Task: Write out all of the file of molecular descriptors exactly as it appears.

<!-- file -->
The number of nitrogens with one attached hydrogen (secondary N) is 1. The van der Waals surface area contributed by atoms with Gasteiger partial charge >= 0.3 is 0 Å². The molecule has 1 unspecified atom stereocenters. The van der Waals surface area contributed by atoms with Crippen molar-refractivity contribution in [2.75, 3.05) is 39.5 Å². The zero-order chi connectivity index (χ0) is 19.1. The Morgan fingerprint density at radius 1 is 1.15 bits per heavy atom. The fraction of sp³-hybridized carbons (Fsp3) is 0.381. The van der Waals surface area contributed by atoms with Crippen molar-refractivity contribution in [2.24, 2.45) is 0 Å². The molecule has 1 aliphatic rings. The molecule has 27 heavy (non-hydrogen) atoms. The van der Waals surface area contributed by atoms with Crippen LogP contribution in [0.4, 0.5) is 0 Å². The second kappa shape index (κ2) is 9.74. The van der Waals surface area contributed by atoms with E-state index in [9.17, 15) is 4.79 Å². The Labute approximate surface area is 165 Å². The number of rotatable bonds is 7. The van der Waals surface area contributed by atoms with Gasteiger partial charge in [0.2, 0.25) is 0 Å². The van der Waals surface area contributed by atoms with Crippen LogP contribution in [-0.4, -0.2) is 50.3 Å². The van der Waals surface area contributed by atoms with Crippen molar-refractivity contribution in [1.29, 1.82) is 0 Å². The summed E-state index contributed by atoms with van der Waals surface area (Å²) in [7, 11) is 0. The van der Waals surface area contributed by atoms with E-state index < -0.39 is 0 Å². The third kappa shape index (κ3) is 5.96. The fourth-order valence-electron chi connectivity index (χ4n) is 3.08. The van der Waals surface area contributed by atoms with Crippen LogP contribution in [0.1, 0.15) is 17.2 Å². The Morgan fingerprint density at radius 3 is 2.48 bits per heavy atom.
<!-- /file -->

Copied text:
The number of nitrogens with one attached hydrogen (secondary N) is 1. The van der Waals surface area contributed by atoms with Gasteiger partial charge >= 0.3 is 0 Å². The molecule has 1 unspecified atom stereocenters. The van der Waals surface area contributed by atoms with Crippen molar-refractivity contribution in [2.75, 3.05) is 39.5 Å². The zero-order chi connectivity index (χ0) is 19.1. The Morgan fingerprint density at radius 1 is 1.15 bits per heavy atom. The fraction of sp³-hybridized carbons (Fsp3) is 0.381. The van der Waals surface area contributed by atoms with Crippen molar-refractivity contribution in [2.24, 2.45) is 0 Å². The molecule has 1 aliphatic rings. The molecule has 27 heavy (non-hydrogen) atoms. The van der Waals surface area contributed by atoms with Crippen LogP contribution in [0.4, 0.5) is 0 Å². The second kappa shape index (κ2) is 9.74. The van der Waals surface area contributed by atoms with E-state index in [9.17, 15) is 4.79 Å². The Labute approximate surface area is 165 Å². The number of rotatable bonds is 7. The van der Waals surface area contributed by atoms with Gasteiger partial charge in [0.2, 0.25) is 0 Å². The van der Waals surface area contributed by atoms with Crippen LogP contribution in [-0.4, -0.2) is 50.3 Å². The van der Waals surface area contributed by atoms with Crippen molar-refractivity contribution in [1.29, 1.82) is 0 Å². The summed E-state index contributed by atoms with van der Waals surface area (Å²) in [7, 11) is 0. The van der Waals surface area contributed by atoms with E-state index < -0.39 is 0 Å². The third kappa shape index (κ3) is 5.96. The fourth-order valence-electron chi connectivity index (χ4n) is 3.08. The van der Waals surface area contributed by atoms with Crippen LogP contribution in [0.1, 0.15) is 17.2 Å². The Morgan fingerprint density at radius 3 is 2.48 bits per heavy atom.